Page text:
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Hi again!  I have two bits of good news--

Novels: I have an agent in the U.K. now, who has sold two of my published mystery novels to a large print publisher (Seeds of Time and Death Kindly Stopped) and two to an e-publisher (Who was Sylvia? and His Horror the Mayor).

Blog: The columns I've written for the Friends of the Longmont Library monthly newsletter are online. Below is the link and a new sample snippet.

A Goofy Invention, Some Stupid Rules and a Popular Library Book

You remember Get Smart's joke gadget, the Cone of Silence? Have you heard of a real privacy invention called the Isolator Helmet, meant to give a writer peace and quiet for working? You can buy it on-line for about $35,000. An amusing essay in the August 20th Publishers Weekly sent me in search of information about Hugo Gernsback, inventor, writer, editor, publisher, and the fellow for whom the science fiction award Hugo is named. He founded the first science fiction magazine, Amazing Stories, in 1926, and was known for questionable business practices; his writers received extremely low fees and sometimes none at all. He owned 80 patented inventions at his death in 1967, including the aforementioned helmet. It resembles a diver's helmet, with a box at the mouth for smoking, and an oxygen tank which costs extra. Somehow those two features don't seem compatible.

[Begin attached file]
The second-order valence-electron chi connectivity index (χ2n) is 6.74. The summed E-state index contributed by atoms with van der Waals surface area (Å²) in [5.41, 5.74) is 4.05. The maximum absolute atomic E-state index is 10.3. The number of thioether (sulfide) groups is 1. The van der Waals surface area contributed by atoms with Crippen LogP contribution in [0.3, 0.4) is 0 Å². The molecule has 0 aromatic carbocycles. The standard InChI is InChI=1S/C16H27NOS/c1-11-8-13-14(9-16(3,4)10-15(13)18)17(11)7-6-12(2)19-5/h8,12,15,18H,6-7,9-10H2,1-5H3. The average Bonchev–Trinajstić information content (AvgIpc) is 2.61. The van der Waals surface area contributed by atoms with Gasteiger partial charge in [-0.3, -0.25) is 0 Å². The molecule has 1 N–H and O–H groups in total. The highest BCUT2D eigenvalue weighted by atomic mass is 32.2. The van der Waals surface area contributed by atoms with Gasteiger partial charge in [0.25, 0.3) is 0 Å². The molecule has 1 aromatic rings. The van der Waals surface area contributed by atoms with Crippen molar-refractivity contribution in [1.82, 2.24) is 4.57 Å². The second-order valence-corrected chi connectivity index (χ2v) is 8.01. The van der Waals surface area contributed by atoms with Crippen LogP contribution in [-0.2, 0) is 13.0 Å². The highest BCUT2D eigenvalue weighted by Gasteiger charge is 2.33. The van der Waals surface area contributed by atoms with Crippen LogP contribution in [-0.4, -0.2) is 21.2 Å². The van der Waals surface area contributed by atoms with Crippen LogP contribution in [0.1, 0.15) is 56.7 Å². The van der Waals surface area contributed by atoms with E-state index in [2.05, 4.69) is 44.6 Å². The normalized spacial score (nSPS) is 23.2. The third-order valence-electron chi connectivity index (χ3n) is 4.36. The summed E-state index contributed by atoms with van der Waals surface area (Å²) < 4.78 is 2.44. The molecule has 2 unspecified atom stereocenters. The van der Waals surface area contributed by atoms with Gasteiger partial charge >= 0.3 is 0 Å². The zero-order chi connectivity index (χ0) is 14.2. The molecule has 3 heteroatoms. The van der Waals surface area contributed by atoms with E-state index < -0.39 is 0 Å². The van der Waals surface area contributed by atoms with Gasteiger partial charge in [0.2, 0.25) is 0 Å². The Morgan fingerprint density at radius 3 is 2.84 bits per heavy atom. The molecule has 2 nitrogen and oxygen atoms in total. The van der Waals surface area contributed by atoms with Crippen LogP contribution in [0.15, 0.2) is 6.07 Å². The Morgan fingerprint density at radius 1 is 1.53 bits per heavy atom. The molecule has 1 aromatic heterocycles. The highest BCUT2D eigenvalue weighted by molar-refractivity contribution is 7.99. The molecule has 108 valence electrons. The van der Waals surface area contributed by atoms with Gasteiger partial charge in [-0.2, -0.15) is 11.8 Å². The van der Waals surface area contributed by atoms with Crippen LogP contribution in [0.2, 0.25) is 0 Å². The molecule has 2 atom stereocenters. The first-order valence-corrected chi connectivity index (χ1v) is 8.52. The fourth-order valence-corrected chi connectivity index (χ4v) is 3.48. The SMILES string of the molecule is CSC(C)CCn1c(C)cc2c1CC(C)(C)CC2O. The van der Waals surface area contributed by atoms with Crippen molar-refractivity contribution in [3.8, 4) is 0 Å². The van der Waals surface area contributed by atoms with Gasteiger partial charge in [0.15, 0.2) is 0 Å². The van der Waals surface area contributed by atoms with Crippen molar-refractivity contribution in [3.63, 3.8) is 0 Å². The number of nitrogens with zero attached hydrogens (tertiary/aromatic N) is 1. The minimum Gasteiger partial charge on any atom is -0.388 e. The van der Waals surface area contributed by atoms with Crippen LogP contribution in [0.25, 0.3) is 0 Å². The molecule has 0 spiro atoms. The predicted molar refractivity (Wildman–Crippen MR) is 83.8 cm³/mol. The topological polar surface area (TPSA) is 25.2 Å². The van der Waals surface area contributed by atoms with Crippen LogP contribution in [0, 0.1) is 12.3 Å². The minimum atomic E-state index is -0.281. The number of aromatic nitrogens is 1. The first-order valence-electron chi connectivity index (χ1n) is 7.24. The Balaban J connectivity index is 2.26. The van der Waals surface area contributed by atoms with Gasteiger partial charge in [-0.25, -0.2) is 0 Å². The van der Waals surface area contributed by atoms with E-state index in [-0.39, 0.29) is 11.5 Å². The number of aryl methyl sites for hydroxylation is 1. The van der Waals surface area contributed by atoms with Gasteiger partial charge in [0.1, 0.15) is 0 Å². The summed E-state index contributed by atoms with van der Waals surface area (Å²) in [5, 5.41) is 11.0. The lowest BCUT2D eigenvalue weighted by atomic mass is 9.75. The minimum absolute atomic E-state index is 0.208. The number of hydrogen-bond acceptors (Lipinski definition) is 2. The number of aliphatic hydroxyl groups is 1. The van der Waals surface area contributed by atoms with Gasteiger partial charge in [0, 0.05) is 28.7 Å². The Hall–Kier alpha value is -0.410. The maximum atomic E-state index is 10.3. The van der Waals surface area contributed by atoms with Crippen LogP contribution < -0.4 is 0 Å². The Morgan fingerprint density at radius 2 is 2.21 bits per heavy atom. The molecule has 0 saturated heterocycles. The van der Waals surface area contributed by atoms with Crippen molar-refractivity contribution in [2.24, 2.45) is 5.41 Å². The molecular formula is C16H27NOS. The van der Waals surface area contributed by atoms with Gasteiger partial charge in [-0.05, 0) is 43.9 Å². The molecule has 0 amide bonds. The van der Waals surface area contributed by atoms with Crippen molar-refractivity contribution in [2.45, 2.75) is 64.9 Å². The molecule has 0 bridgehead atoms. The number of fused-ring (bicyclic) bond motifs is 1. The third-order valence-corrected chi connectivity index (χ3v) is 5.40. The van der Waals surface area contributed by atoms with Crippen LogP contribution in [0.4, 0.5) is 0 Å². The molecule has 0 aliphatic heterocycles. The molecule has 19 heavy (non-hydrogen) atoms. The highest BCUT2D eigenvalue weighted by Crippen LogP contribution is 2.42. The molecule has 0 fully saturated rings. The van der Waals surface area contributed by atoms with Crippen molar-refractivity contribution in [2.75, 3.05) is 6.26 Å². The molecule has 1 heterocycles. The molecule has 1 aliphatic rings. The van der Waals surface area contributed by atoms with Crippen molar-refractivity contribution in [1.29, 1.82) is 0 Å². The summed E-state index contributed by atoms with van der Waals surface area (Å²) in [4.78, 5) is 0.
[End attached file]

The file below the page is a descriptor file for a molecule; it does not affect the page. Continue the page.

Speaking of ridiculous. . . . Can you fathom why prisons in North Carolina won't allow inmates to read The American Heritage Dictionary or The Dog Encyclopedia? Book censorship is common in U.S. prisons, and the outlawed titles are sometimes hard to explain. The Authors Guild reports that Books Through Bars, an organization which provides books to prison inmates, had trouble in 2017 with the New York State Department of Corrections denying delivery of books. Since the same policy barred care packages from loved ones, much public outrage led to Governor Andrew Cuomo rescinding the ruling. In Texas, 10,000 titles banned from prisons include a collection of Dave Barry's humor, and the pop-up version of A Charlie Brown Christmas.